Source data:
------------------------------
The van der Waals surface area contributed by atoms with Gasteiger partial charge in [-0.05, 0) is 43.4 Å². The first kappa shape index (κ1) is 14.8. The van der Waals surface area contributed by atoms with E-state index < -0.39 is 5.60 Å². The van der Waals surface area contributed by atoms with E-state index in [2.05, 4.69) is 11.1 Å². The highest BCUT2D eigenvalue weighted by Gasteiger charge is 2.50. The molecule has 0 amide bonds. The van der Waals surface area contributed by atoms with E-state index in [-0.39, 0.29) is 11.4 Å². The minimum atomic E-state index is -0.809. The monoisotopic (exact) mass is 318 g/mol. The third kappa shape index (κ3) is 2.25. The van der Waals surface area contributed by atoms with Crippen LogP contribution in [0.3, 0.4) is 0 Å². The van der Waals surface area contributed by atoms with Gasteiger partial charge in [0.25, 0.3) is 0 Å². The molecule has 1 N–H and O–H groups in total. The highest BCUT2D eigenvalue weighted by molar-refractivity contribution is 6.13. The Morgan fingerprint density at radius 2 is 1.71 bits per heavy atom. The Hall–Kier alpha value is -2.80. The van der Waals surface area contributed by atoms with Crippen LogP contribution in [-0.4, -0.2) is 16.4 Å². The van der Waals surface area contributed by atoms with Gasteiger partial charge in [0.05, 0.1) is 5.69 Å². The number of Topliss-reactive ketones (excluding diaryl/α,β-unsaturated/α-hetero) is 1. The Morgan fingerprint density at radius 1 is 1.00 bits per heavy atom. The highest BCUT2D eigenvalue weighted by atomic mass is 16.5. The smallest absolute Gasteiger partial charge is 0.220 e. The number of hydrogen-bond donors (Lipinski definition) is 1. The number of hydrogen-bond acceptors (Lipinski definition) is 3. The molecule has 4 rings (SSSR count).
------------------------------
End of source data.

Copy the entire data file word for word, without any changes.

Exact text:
The van der Waals surface area contributed by atoms with Gasteiger partial charge in [-0.05, 0) is 43.4 Å². The first kappa shape index (κ1) is 14.8. The van der Waals surface area contributed by atoms with E-state index < -0.39 is 5.60 Å². The van der Waals surface area contributed by atoms with E-state index in [2.05, 4.69) is 11.1 Å². The highest BCUT2D eigenvalue weighted by Gasteiger charge is 2.50. The molecule has 0 amide bonds. The van der Waals surface area contributed by atoms with E-state index in [-0.39, 0.29) is 11.4 Å². The minimum atomic E-state index is -0.809. The monoisotopic (exact) mass is 318 g/mol. The third kappa shape index (κ3) is 2.25. The van der Waals surface area contributed by atoms with Crippen LogP contribution in [0.3, 0.4) is 0 Å². The van der Waals surface area contributed by atoms with Gasteiger partial charge in [0.25, 0.3) is 0 Å². The molecule has 1 N–H and O–H groups in total. The highest BCUT2D eigenvalue weighted by molar-refractivity contribution is 6.13. The Morgan fingerprint density at radius 2 is 1.71 bits per heavy atom. The Hall–Kier alpha value is -2.80. The van der Waals surface area contributed by atoms with Crippen LogP contribution in [-0.4, -0.2) is 16.4 Å². The van der Waals surface area contributed by atoms with Gasteiger partial charge in [0.05, 0.1) is 5.69 Å². The number of Topliss-reactive ketones (excluding diaryl/α,β-unsaturated/α-hetero) is 1. The Morgan fingerprint density at radius 1 is 1.00 bits per heavy atom. The highest BCUT2D eigenvalue weighted by atomic mass is 16.5. The smallest absolute Gasteiger partial charge is 0.220 e. The number of hydrogen-bond donors (Lipinski definition) is 1. The number of hydrogen-bond acceptors (Lipinski definition) is 3. The molecule has 4 rings (SSSR count).